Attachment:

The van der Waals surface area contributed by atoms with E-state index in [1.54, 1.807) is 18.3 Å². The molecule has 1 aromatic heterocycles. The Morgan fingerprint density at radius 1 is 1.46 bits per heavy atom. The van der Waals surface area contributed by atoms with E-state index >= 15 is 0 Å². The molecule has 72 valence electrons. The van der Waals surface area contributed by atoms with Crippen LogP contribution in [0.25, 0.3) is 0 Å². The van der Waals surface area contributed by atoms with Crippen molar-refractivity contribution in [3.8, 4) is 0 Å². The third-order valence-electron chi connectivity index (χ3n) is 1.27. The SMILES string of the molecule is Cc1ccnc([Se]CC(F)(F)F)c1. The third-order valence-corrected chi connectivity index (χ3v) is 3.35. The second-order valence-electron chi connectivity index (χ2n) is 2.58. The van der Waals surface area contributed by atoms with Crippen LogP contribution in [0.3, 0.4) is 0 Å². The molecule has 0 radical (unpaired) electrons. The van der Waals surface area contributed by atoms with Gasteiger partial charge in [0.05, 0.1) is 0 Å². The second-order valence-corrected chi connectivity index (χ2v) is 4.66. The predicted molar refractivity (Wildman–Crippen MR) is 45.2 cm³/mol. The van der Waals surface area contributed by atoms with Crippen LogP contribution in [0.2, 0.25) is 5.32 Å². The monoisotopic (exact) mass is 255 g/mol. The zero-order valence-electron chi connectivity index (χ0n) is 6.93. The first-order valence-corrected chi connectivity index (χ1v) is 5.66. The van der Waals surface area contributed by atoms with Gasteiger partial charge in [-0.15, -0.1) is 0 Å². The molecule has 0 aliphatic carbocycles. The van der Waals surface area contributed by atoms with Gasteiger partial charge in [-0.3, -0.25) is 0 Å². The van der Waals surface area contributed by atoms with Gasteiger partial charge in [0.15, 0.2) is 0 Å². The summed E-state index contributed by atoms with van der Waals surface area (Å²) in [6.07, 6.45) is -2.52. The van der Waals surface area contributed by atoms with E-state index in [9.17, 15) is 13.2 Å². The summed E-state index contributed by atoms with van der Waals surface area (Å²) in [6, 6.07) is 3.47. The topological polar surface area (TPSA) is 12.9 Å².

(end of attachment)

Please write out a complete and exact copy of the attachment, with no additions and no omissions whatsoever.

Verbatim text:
The van der Waals surface area contributed by atoms with E-state index in [1.54, 1.807) is 18.3 Å². The molecule has 1 aromatic heterocycles. The Morgan fingerprint density at radius 1 is 1.46 bits per heavy atom. The van der Waals surface area contributed by atoms with E-state index >= 15 is 0 Å². The molecule has 72 valence electrons. The van der Waals surface area contributed by atoms with Crippen LogP contribution in [0.25, 0.3) is 0 Å². The van der Waals surface area contributed by atoms with Crippen molar-refractivity contribution in [3.8, 4) is 0 Å². The third-order valence-electron chi connectivity index (χ3n) is 1.27. The SMILES string of the molecule is Cc1ccnc([Se]CC(F)(F)F)c1. The third-order valence-corrected chi connectivity index (χ3v) is 3.35. The second-order valence-electron chi connectivity index (χ2n) is 2.58. The van der Waals surface area contributed by atoms with Crippen LogP contribution in [0.3, 0.4) is 0 Å². The molecule has 0 radical (unpaired) electrons. The van der Waals surface area contributed by atoms with Gasteiger partial charge in [0.05, 0.1) is 0 Å². The second-order valence-corrected chi connectivity index (χ2v) is 4.66. The predicted molar refractivity (Wildman–Crippen MR) is 45.2 cm³/mol. The van der Waals surface area contributed by atoms with Crippen LogP contribution in [0.2, 0.25) is 5.32 Å². The monoisotopic (exact) mass is 255 g/mol. The zero-order valence-electron chi connectivity index (χ0n) is 6.93. The first-order valence-corrected chi connectivity index (χ1v) is 5.66. The van der Waals surface area contributed by atoms with Gasteiger partial charge in [-0.15, -0.1) is 0 Å². The molecule has 0 aliphatic carbocycles. The van der Waals surface area contributed by atoms with Gasteiger partial charge in [-0.3, -0.25) is 0 Å². The van der Waals surface area contributed by atoms with Gasteiger partial charge in [0.15, 0.2) is 0 Å². The summed E-state index contributed by atoms with van der Waals surface area (Å²) in [6.07, 6.45) is -2.52. The van der Waals surface area contributed by atoms with E-state index in [9.17, 15) is 13.2 Å². The summed E-state index contributed by atoms with van der Waals surface area (Å²) in [6, 6.07) is 3.47. The topological polar surface area (TPSA) is 12.9 Å².